Red Hat Bugzilla – Bug 55179
/var/log/lastlog not rotated
Last modified: 2007-04-18 12:37:48 EDT
Description of Problem:
Despite the text in /etc/logrotate.conf, only wtmp is being rotated,
not lastlog. On a busy machine, this file can grow way too big.
Version-Release number of selected component (if applicable):
look for lastlog in /etc/logrotate* /etc/logrotate/*/*; notice nothing
I notice that this file is exceptionally huge on every RedHat 7.2 machine with
errata as of 10/26/2001. On every such machine, the filesize is approx. 19M.
Every RedHat 7.1 machine I could find (even with updated kernel, etc) have the
more typical 150K size.
Can anyone else confirm an unusually large /var/log/lastlog file? I've never
seen it so big except w/ 7.2 +errata. Haven't seen any changes to shadow-utils,
glibc, etc. that seem relevant.
The lastlog file's size is bounded - it will not grow infinitely. It is an array
of (login_time, login_terminal, login_host) tuples, indexed by UID.
The size shown by 'ls -l' may not be accurate, because large pieces of the file
may be sparse due to gaps in the active UID space. You should use 'du -h
/var/log/lastlog' to find out the true size. (For example, on my machine the ls
-l size is 18M, while the du -h size is 29k.)
It doesn't make sense to rotate this file, because it is not a time series like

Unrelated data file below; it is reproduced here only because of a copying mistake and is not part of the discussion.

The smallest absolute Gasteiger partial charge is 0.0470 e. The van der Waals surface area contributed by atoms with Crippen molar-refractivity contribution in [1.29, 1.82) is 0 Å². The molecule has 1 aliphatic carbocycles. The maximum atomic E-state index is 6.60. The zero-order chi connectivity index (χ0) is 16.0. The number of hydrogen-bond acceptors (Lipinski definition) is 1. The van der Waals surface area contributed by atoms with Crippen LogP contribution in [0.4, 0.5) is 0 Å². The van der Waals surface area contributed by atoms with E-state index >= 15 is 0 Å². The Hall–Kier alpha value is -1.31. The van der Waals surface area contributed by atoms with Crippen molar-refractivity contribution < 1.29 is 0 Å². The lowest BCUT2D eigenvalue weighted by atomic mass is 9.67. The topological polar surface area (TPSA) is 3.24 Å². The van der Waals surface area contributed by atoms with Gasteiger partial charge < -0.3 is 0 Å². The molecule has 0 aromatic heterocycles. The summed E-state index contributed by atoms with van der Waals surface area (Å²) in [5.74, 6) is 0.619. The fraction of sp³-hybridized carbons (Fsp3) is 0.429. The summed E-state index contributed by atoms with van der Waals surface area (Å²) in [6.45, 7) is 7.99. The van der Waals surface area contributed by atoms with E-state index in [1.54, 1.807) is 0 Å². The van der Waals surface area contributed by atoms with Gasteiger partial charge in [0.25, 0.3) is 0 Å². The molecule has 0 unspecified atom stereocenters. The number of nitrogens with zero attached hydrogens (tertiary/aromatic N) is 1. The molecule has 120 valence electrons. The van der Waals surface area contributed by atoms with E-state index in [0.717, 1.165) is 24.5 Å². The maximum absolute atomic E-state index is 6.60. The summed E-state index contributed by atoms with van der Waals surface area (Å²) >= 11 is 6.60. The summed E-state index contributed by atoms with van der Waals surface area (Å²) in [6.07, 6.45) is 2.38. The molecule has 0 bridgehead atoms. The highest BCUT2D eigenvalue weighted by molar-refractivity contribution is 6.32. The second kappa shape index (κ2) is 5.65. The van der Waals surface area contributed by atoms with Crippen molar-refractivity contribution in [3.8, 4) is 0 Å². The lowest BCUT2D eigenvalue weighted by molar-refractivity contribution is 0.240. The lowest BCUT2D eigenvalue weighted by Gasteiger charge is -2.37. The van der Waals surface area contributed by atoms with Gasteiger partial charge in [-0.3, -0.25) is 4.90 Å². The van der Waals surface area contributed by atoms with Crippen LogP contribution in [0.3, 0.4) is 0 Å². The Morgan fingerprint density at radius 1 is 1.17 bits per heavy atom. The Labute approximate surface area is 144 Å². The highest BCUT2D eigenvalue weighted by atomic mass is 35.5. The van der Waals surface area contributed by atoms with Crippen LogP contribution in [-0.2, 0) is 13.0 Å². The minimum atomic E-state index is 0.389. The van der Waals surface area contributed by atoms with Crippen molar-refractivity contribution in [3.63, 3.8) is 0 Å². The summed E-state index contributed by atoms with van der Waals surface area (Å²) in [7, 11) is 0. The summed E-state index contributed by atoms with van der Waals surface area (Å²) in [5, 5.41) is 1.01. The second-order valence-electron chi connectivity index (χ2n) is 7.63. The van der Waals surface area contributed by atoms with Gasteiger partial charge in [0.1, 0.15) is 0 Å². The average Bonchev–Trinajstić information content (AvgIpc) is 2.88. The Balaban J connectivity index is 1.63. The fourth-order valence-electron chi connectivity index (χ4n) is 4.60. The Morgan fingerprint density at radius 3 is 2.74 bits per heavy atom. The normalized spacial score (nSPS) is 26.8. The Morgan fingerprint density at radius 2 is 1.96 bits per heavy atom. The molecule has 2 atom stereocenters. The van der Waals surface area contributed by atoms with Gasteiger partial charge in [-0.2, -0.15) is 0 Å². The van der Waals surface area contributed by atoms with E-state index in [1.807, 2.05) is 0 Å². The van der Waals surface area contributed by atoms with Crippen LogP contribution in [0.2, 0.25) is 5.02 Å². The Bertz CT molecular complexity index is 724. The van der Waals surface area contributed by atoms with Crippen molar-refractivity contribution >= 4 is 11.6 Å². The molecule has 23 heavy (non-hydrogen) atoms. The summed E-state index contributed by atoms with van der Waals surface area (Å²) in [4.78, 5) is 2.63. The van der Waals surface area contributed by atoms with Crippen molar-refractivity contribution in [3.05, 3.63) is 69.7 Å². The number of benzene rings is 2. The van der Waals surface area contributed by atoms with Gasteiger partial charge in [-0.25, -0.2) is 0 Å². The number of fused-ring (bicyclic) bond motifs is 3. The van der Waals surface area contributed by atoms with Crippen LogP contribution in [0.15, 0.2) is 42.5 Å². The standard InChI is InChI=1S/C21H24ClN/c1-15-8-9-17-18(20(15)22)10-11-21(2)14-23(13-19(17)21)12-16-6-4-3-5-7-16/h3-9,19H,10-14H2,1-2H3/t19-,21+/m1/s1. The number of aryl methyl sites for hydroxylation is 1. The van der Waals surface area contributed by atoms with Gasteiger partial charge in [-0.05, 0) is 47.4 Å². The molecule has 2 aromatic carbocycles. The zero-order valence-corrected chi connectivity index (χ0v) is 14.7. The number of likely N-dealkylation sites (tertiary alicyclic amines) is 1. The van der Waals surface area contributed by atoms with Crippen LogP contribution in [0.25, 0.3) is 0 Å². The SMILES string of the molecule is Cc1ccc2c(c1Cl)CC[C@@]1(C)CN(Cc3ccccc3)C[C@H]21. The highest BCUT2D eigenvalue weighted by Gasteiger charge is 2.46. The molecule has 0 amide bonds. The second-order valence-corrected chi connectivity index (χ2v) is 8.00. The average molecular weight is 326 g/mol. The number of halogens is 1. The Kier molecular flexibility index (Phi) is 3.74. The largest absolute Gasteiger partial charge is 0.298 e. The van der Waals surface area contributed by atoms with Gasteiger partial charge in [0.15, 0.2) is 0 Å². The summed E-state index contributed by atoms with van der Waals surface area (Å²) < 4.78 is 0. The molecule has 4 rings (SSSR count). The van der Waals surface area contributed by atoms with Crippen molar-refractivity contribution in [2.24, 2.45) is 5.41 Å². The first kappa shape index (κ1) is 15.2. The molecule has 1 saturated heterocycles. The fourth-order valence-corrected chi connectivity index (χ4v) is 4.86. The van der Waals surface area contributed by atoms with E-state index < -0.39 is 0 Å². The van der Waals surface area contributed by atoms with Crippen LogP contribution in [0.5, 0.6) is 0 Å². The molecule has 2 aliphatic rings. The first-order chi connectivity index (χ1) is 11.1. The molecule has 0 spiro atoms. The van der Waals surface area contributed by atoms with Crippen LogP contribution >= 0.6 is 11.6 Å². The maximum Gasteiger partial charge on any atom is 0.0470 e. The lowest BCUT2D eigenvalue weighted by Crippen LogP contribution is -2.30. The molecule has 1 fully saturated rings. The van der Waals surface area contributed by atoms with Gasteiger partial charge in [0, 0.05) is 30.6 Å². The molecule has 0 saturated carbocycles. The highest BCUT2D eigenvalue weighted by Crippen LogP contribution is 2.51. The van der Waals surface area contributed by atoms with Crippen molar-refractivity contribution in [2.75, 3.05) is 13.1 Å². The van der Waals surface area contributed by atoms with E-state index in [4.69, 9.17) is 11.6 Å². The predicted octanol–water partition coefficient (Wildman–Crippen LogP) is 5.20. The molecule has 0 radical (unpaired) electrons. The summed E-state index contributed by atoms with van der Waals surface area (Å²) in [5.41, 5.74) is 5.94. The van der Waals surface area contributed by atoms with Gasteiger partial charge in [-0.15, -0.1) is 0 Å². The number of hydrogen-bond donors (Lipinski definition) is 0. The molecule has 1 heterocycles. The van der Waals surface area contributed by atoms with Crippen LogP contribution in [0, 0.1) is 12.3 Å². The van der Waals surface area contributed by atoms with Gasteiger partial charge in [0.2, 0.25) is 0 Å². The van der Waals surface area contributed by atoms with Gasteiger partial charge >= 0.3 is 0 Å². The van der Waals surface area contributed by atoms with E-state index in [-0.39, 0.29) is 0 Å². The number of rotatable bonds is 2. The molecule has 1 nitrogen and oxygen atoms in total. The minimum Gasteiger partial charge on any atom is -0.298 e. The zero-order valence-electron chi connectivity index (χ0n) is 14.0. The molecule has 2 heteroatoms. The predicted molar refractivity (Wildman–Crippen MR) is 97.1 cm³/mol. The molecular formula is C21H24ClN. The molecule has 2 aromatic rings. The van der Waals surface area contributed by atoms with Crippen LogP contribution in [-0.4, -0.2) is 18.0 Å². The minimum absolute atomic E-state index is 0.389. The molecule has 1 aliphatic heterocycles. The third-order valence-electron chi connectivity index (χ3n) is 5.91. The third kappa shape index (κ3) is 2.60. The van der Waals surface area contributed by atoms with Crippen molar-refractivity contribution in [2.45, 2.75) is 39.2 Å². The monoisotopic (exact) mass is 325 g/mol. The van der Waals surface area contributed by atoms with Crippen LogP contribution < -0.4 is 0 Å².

regular log files.
OK, even with an index by UID, I'm thinking that something that writes to
/var/log/lastlog *sometime* did so erroneously, because:
1. If I remove (or zero out) the file, I get normal sizes... approx. 150K
after system activity.
2. How big would a UID have to be to force the creation of a 19 megabyte
"lastlog" file? The biggest UID I have is the "nfsnobody" one which is
something like 65534. The filesize just seems too big. I'm guessing that
someone opened this in the first place because he/she saw this huge file sitting
in /var/log and assumed it was a growing one as opposed to an indexed one as you
I will see if my now normal 150K size file ever jumps back up to the 18-19
megabyte range now that I've "zapped" it.
Each lastlog entry is 296 bytes in size.
[sopwith@ostrich-deluxe apiary]$ ls -l /var/log/lastlog
-rw-r--r-- 1 root root 19398360 Oct 24 11:15 /var/log/lastlog
ans = 65535
Looks about right to me, although I don't know how nfsnobody ever tried to login...
OK. Thanks for the explanation. Upon further investigation, I found that the
"useradd" utility in shadow-utils package zeros out the lastlog entry for the
chosen UID, in this case 65534.
From a quick check against a 7.1 system, I'm guessing this is the first time
that a "high" UID was chosen, and so this behavior wasn't detected before.
Also, I get filesizes that a multiples of 292 as opposed to 296...interesting...
*** Bug 57331 has been marked as a duplicate of this bug. ***